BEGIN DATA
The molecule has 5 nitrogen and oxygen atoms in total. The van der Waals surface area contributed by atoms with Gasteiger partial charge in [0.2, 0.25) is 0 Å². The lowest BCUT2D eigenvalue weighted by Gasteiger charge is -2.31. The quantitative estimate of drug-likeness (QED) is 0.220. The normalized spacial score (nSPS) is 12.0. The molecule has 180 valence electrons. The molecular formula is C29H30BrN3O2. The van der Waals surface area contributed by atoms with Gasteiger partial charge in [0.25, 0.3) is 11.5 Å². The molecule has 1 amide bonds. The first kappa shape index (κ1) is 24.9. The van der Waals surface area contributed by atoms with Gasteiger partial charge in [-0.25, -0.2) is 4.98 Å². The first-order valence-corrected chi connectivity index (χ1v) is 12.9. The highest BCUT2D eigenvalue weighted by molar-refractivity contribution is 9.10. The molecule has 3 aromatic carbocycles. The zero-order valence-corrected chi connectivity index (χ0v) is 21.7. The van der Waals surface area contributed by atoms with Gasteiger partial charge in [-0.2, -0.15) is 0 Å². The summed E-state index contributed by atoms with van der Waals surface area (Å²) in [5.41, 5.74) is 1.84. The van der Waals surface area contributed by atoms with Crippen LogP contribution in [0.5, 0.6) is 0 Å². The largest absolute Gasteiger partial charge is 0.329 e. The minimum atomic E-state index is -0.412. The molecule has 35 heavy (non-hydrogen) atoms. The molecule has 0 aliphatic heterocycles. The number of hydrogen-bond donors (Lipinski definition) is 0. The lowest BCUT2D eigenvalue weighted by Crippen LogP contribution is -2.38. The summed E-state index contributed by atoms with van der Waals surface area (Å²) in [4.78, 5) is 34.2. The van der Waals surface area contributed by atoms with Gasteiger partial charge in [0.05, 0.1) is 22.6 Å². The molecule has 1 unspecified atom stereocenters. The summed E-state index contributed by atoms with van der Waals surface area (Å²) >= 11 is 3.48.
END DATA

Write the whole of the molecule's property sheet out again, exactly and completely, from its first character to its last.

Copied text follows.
The molecule has 5 nitrogen and oxygen atoms in total. The van der Waals surface area contributed by atoms with Gasteiger partial charge in [0.2, 0.25) is 0 Å². The lowest BCUT2D eigenvalue weighted by Gasteiger charge is -2.31. The quantitative estimate of drug-likeness (QED) is 0.220. The normalized spacial score (nSPS) is 12.0. The molecule has 180 valence electrons. The molecular formula is C29H30BrN3O2. The van der Waals surface area contributed by atoms with Gasteiger partial charge in [0.25, 0.3) is 11.5 Å². The molecule has 1 amide bonds. The first kappa shape index (κ1) is 24.9. The van der Waals surface area contributed by atoms with Gasteiger partial charge in [-0.25, -0.2) is 4.98 Å². The first-order valence-corrected chi connectivity index (χ1v) is 12.9. The highest BCUT2D eigenvalue weighted by molar-refractivity contribution is 9.10. The molecule has 3 aromatic carbocycles. The zero-order valence-corrected chi connectivity index (χ0v) is 21.7. The van der Waals surface area contributed by atoms with Gasteiger partial charge in [-0.2, -0.15) is 0 Å². The summed E-state index contributed by atoms with van der Waals surface area (Å²) in [5.41, 5.74) is 1.84. The van der Waals surface area contributed by atoms with Crippen LogP contribution in [0.5, 0.6) is 0 Å². The largest absolute Gasteiger partial charge is 0.329 e. The minimum atomic E-state index is -0.412. The molecule has 35 heavy (non-hydrogen) atoms. The molecule has 0 aliphatic heterocycles. The number of hydrogen-bond donors (Lipinski definition) is 0. The lowest BCUT2D eigenvalue weighted by Crippen LogP contribution is -2.38. The summed E-state index contributed by atoms with van der Waals surface area (Å²) in [4.78, 5) is 34.2. The van der Waals surface area contributed by atoms with Gasteiger partial charge in [0.05, 0.1) is 22.6 Å². The molecule has 1 unspecified atom stereocenters. The summed E-state index contributed by atoms with van der Waals surface area (Å²) >= 11 is 3.48.